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Thursday, October 18, 2018

Ensure Your Estate Plan Protects You From Elder Abuse.

Everyone knows that estate planning is important. You may even have already created an estate plan, whether it involves a will, trust, or other provision. While most people who create estate plans do so with an eye to ensuring that their financial interests and the financial interests of their loved ones are maintained, many people do not create an estate plan that is also designed to protect them from elder abuse.

What is Elder Abuse?

Elder abuse is, unfortunately, very common. With senior citizens, this kind of abuse can be hard to detect, as the abuser often tends to be a caregiver and the caregiver may either threaten the senior citizen into silence or the senior citizen may not speak up due to shame or even guilt concerning the situation.

Elder abuse includes behaviors like withholding food from a senior citizen as “punishment,” physically harming a senior citizen to “keep them in line” or “teach them a lesson,” or threatening or lying to a senior citizen in order to get them to transfer control of assets to them. While you may think this could never happen to you, when we age we become more mentally, physically, and emotionally vulnerable, making it easier for others to take advantage of us.

How Can Estate Planning Help?

Estate planning allows you to prepare for and preempt these kinds of situations. In particular, power of attorney can be an incredibly useful tool. Power of attorney is a document which allows you to appoint someone you trust, such as a family member or friend, to make your medical and/or financial decisions for you in the event you become incapacitated. Once you become mentally incapacitated it becomes too late to execute power of attorney.

Even if you have set up your power of attorney, however, that may not be enough to mitigate, prevent, or respond to elder abuse. An experienced estate planning attorney can help you take your estate plan one step further by ensuring you craft it with an eye to protecting your assets from those who would seek to harm you or take financial advantage of you. This can include helping you determine which of your assets should be placed into trusts, for example, and working with you to select a trustee to administer and oversee your assets.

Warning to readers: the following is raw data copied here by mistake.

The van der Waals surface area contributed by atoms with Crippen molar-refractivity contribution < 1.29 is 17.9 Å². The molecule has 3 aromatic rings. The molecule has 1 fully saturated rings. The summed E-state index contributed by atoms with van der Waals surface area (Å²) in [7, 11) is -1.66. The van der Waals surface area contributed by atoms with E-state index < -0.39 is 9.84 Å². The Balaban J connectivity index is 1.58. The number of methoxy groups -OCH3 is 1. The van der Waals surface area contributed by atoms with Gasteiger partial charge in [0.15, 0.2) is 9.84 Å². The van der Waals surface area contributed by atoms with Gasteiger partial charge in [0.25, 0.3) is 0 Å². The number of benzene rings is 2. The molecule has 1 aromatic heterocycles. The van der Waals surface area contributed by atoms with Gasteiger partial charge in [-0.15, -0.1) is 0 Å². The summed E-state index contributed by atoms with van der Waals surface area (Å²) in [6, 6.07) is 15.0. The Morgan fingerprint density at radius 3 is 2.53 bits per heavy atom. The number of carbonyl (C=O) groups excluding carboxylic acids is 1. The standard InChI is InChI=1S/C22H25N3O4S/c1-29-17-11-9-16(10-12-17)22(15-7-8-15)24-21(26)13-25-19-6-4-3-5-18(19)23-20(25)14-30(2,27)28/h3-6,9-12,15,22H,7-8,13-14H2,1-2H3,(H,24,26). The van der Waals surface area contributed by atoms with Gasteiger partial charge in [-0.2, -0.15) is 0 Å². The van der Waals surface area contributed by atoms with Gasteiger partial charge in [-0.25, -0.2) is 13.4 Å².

What Can I Do if I Think a Loved One is Suffering From Elder Abuse?

If you think a loved one is suffering from elder abuse, your first step should be to ensure the safety of your loved one. If you can remove them from the location where they are being abused, that is an ideal first step. Depending on the nature of the abuse, you may want to get law enforcement involved immediately. If the abuse is financial, consider consulting an experienced estate planning attorney to discuss what options are available to you to protect your loved one’s assets.

Want to Make Sure Your Estate Plan Protects You From Elder Abuse?

Whether you need to create an estate plan or update an existing estate plan that protects you from elder abuse, the experienced attorneys at M&A Law are ready to help you protect yourself and your assets. Contact M&A Law Firm, PC today to discuss your options.


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